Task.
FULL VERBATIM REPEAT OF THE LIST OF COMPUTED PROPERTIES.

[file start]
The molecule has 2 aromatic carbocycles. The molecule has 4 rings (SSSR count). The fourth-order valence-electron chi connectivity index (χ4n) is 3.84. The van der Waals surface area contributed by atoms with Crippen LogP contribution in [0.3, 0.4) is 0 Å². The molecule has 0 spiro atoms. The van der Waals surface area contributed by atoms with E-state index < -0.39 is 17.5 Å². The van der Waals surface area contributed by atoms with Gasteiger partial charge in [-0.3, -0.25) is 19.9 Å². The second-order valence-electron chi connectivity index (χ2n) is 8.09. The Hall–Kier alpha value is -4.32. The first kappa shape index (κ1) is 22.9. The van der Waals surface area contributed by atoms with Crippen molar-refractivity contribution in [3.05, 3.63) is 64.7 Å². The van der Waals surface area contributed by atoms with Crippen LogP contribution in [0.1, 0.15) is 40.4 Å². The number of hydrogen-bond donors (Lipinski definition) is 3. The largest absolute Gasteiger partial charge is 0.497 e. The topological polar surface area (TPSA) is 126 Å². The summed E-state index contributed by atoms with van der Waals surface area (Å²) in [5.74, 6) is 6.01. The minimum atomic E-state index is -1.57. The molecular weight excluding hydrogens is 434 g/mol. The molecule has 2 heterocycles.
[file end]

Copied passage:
The molecule has 2 aromatic carbocycles. The molecule has 4 rings (SSSR count). The fourth-order valence-electron chi connectivity index (χ4n) is 3.84. The van der Waals surface area contributed by atoms with Crippen LogP contribution in [0.3, 0.4) is 0 Å². The molecule has 0 spiro atoms. The van der Waals surface area contributed by atoms with E-state index < -0.39 is 17.5 Å². The van der Waals surface area contributed by atoms with Gasteiger partial charge in [-0.3, -0.25) is 19.9 Å². The second-order valence-electron chi connectivity index (χ2n) is 8.09. The Hall–Kier alpha value is -4.32. The first kappa shape index (κ1) is 22.9. The van der Waals surface area contributed by atoms with Crippen molar-refractivity contribution in [3.05, 3.63) is 64.7 Å². The van der Waals surface area contributed by atoms with Crippen LogP contribution in [0.1, 0.15) is 40.4 Å². The number of hydrogen-bond donors (Lipinski definition) is 3. The largest absolute Gasteiger partial charge is 0.497 e. The topological polar surface area (TPSA) is 126 Å². The summed E-state index contributed by atoms with van der Waals surface area (Å²) in [5.74, 6) is 6.01. The minimum atomic E-state index is -1.57. The molecular weight excluding hydrogens is 434 g/mol. The molecule has 2 heterocycles.